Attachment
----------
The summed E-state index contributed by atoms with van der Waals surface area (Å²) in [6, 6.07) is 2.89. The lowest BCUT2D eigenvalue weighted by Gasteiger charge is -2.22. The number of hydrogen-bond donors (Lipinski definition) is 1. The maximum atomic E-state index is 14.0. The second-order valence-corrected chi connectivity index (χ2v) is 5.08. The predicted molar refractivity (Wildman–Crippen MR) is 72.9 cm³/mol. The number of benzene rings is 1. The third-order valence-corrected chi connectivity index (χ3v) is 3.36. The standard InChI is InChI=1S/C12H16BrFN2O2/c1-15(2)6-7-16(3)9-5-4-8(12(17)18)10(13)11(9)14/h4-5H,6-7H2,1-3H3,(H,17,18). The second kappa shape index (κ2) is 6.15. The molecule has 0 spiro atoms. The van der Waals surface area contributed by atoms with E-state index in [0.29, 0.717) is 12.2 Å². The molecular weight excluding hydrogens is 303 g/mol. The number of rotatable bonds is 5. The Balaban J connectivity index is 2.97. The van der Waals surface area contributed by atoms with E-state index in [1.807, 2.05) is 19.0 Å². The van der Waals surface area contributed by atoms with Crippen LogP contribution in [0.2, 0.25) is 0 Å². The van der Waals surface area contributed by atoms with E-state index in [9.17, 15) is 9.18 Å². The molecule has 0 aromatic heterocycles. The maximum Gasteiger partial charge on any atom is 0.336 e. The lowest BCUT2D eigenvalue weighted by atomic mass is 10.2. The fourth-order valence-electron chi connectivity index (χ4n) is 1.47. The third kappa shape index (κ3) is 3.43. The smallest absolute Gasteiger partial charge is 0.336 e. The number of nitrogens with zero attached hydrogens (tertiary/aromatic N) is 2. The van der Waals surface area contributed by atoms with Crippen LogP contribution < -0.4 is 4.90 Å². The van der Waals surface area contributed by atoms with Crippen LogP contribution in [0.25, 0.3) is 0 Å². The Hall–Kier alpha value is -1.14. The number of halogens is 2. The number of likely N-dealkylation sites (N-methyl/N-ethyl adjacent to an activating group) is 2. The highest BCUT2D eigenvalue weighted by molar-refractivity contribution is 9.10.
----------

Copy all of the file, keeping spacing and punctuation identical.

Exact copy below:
The summed E-state index contributed by atoms with van der Waals surface area (Å²) in [6, 6.07) is 2.89. The lowest BCUT2D eigenvalue weighted by Gasteiger charge is -2.22. The number of hydrogen-bond donors (Lipinski definition) is 1. The maximum atomic E-state index is 14.0. The second-order valence-corrected chi connectivity index (χ2v) is 5.08. The predicted molar refractivity (Wildman–Crippen MR) is 72.9 cm³/mol. The number of benzene rings is 1. The third-order valence-corrected chi connectivity index (χ3v) is 3.36. The standard InChI is InChI=1S/C12H16BrFN2O2/c1-15(2)6-7-16(3)9-5-4-8(12(17)18)10(13)11(9)14/h4-5H,6-7H2,1-3H3,(H,17,18). The second kappa shape index (κ2) is 6.15. The molecule has 0 spiro atoms. The van der Waals surface area contributed by atoms with E-state index in [0.29, 0.717) is 12.2 Å². The molecular weight excluding hydrogens is 303 g/mol. The number of rotatable bonds is 5. The Balaban J connectivity index is 2.97. The van der Waals surface area contributed by atoms with E-state index in [1.807, 2.05) is 19.0 Å². The van der Waals surface area contributed by atoms with Crippen LogP contribution in [0.2, 0.25) is 0 Å². The van der Waals surface area contributed by atoms with E-state index in [9.17, 15) is 9.18 Å². The molecule has 0 aromatic heterocycles. The maximum Gasteiger partial charge on any atom is 0.336 e. The lowest BCUT2D eigenvalue weighted by atomic mass is 10.2. The fourth-order valence-electron chi connectivity index (χ4n) is 1.47. The third kappa shape index (κ3) is 3.43. The smallest absolute Gasteiger partial charge is 0.336 e. The number of nitrogens with zero attached hydrogens (tertiary/aromatic N) is 2. The van der Waals surface area contributed by atoms with Crippen LogP contribution < -0.4 is 4.90 Å². The van der Waals surface area contributed by atoms with Crippen LogP contribution in [0.25, 0.3) is 0 Å². The Hall–Kier alpha value is -1.14. The number of halogens is 2. The number of likely N-dealkylation sites (N-methyl/N-ethyl adjacent to an activating group) is 2. The highest BCUT2D eigenvalue weighted by molar-refractivity contribution is 9.10.